When doing hypothesis testing, an often-repeated rule is ‘never accept the null hypothesis’. The reason for this is that we aren’t making probability statements about true underlying quantities, rather we are making statements about the observed data, given a hypothesis.
We reject the null hypothesis if the observed data is unlikely to be observed given the null hypothesis. In a sense we are trying to disprove the null hypothesis and the strongest thing we can say about it is that we fail to reject the null hypothesis.
That is because observing data that is not unlikely given that a hypothesis is true does not make that hypothesis true. That is a bit of a mouthful, but basically what we are saying is that if we make some claim about the world and then we see some data that does not disprove this claim, we cannot conclude that the claim is true. We can only claim that we haven’t disproven it.
A short example
Say we have data that comes from a Normal distribution with known standard deviation, . We set up a null hypothesis , of against . We collect n=25 data points and observe a sample mean .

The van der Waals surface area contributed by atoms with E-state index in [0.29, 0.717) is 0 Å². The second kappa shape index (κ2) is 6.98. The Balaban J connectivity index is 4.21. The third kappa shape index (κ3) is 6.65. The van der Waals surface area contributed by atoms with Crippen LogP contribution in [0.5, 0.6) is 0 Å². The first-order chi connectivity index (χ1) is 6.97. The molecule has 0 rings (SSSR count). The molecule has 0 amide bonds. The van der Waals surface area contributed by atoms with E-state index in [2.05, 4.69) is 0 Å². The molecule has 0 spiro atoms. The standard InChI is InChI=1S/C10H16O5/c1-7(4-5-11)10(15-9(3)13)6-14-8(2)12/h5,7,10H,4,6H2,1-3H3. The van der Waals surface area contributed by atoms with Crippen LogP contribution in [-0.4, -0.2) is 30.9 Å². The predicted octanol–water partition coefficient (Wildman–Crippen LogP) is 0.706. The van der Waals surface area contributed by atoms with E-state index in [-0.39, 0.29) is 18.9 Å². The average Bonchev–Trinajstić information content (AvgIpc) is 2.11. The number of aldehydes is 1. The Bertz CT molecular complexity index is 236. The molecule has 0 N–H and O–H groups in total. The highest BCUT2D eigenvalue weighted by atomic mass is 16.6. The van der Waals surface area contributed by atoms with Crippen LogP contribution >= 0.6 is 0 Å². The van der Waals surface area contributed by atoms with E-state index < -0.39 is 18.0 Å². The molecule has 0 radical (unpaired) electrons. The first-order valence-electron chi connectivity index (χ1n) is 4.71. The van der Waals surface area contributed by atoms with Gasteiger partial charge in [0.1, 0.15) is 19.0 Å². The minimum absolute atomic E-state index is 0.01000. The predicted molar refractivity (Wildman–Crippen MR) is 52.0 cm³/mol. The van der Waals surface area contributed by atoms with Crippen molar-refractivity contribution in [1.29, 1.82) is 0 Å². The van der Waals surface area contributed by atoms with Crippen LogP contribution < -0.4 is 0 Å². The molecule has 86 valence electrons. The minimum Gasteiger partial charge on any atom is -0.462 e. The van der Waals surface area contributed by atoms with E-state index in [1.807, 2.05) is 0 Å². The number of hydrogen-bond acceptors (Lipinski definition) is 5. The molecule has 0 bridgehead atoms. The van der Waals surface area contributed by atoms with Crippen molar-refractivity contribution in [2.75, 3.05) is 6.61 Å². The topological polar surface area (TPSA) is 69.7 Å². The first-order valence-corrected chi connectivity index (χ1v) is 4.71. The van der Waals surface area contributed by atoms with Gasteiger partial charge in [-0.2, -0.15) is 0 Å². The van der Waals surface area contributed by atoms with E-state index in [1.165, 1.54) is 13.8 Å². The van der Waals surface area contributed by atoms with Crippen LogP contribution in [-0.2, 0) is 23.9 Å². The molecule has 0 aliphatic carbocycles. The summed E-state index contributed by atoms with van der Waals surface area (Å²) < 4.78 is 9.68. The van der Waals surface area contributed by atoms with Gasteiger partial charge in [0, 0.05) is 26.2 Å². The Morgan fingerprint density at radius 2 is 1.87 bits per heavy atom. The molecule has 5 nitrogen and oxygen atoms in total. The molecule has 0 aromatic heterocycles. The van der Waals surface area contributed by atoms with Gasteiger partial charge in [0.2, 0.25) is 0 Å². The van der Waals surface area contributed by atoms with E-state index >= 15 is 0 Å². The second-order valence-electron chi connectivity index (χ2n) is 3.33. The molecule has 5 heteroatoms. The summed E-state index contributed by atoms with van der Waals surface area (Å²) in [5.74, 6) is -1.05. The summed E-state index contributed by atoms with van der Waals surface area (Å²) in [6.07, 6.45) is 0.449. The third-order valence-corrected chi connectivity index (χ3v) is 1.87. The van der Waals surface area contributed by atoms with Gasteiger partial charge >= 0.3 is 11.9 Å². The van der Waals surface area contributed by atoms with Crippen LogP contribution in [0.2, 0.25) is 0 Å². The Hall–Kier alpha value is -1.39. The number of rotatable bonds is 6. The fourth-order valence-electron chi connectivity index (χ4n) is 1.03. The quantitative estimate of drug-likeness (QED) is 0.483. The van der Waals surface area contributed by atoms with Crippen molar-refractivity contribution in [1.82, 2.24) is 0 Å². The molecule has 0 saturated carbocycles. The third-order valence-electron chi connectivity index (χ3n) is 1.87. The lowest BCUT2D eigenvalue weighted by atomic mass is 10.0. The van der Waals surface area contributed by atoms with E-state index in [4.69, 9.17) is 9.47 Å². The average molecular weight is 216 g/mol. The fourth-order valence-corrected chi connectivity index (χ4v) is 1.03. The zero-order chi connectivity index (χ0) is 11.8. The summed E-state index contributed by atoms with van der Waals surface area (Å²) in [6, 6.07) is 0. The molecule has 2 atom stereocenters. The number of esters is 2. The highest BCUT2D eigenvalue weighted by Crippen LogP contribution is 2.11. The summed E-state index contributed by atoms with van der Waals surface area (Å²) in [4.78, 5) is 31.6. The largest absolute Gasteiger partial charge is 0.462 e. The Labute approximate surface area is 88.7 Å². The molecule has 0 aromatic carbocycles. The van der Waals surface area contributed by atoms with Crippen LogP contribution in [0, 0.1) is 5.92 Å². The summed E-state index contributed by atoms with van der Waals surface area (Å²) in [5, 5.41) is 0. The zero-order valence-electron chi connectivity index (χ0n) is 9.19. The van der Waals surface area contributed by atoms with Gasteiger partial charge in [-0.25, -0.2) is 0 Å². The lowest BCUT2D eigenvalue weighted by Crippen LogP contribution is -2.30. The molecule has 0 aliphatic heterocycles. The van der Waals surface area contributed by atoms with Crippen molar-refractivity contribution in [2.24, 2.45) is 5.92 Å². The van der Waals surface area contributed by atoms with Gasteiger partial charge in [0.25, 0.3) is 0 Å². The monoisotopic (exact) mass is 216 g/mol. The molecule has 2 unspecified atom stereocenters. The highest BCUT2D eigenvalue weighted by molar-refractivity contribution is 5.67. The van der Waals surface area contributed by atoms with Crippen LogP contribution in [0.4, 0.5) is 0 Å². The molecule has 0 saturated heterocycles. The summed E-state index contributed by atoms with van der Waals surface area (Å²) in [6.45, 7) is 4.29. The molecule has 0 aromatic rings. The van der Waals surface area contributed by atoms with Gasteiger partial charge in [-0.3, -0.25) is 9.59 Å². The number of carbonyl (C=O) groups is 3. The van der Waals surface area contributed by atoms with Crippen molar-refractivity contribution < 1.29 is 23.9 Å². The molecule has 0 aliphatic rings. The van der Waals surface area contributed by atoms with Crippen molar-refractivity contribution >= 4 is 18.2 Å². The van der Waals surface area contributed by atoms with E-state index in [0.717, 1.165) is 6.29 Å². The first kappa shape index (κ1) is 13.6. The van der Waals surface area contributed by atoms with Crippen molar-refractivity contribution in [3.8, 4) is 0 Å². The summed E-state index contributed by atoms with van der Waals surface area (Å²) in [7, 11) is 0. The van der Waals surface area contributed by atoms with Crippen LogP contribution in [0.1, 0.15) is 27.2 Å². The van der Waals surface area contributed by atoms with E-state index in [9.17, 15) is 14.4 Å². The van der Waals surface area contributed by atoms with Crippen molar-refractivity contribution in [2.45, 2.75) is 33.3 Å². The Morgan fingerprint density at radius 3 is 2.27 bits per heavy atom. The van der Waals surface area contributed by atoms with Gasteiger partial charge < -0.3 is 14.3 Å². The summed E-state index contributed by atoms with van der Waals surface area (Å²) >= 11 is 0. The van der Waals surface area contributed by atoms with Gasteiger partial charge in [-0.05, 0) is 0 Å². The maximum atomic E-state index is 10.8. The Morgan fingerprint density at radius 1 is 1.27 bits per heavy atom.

This gives a Z-stat of: which has a p-value of 0.11. This would mean that we’d fail to reject the null hypothesis.
What about ? If we redo the calculation:
Z-stat of: which has a p-value of 0.23. This would mean that we’d fail to reject the null hypothesis.
That’s fine. We can’t say that either are wrong. But if we’d accepted the null hypotheses we’d be stuck believing the true mean was both 0 and that it was 0.1. Which is a tough belief to defend. In fact, there are infinitely many null hypotheses that we would fail to reject.
This is usually why the null hypothesis is chosen based on something that we care about a priori. Otherwise we might spend a lot of time not disproving some pretty irrelevant things.
Leave a Reply